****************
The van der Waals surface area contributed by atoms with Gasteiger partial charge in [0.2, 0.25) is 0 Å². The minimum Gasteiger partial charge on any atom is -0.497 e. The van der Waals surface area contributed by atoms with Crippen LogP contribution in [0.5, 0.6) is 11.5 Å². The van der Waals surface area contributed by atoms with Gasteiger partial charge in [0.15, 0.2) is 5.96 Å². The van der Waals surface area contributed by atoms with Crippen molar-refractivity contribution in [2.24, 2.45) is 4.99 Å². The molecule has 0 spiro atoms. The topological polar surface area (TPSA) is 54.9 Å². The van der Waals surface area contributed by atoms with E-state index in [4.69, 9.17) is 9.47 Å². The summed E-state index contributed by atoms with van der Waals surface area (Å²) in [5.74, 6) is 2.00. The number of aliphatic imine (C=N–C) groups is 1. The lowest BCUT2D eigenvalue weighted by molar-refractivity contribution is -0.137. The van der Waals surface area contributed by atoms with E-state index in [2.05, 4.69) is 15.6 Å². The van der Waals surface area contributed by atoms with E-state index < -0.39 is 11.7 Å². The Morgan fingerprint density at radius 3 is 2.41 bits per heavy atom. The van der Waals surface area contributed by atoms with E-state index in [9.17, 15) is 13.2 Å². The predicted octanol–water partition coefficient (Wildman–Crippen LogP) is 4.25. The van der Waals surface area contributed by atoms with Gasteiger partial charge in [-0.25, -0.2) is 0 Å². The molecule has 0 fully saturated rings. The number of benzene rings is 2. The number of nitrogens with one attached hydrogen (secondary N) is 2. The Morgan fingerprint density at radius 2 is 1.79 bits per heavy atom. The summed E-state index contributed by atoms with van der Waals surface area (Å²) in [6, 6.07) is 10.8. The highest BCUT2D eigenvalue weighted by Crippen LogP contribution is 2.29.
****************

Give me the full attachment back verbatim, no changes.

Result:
The van der Waals surface area contributed by atoms with Gasteiger partial charge in [0.2, 0.25) is 0 Å². The minimum Gasteiger partial charge on any atom is -0.497 e. The van der Waals surface area contributed by atoms with Crippen LogP contribution in [0.5, 0.6) is 11.5 Å². The van der Waals surface area contributed by atoms with Gasteiger partial charge in [0.15, 0.2) is 5.96 Å². The van der Waals surface area contributed by atoms with Crippen molar-refractivity contribution in [2.24, 2.45) is 4.99 Å². The molecule has 0 spiro atoms. The topological polar surface area (TPSA) is 54.9 Å². The van der Waals surface area contributed by atoms with E-state index in [4.69, 9.17) is 9.47 Å². The summed E-state index contributed by atoms with van der Waals surface area (Å²) in [5.74, 6) is 2.00. The number of aliphatic imine (C=N–C) groups is 1. The lowest BCUT2D eigenvalue weighted by molar-refractivity contribution is -0.137. The van der Waals surface area contributed by atoms with E-state index in [2.05, 4.69) is 15.6 Å². The van der Waals surface area contributed by atoms with E-state index < -0.39 is 11.7 Å². The Morgan fingerprint density at radius 3 is 2.41 bits per heavy atom. The van der Waals surface area contributed by atoms with E-state index in [9.17, 15) is 13.2 Å². The predicted octanol–water partition coefficient (Wildman–Crippen LogP) is 4.25. The van der Waals surface area contributed by atoms with Gasteiger partial charge in [-0.25, -0.2) is 0 Å². The molecule has 0 fully saturated rings. The number of benzene rings is 2. The number of nitrogens with one attached hydrogen (secondary N) is 2. The Morgan fingerprint density at radius 2 is 1.79 bits per heavy atom. The summed E-state index contributed by atoms with van der Waals surface area (Å²) in [6, 6.07) is 10.8. The highest BCUT2D eigenvalue weighted by Crippen LogP contribution is 2.29.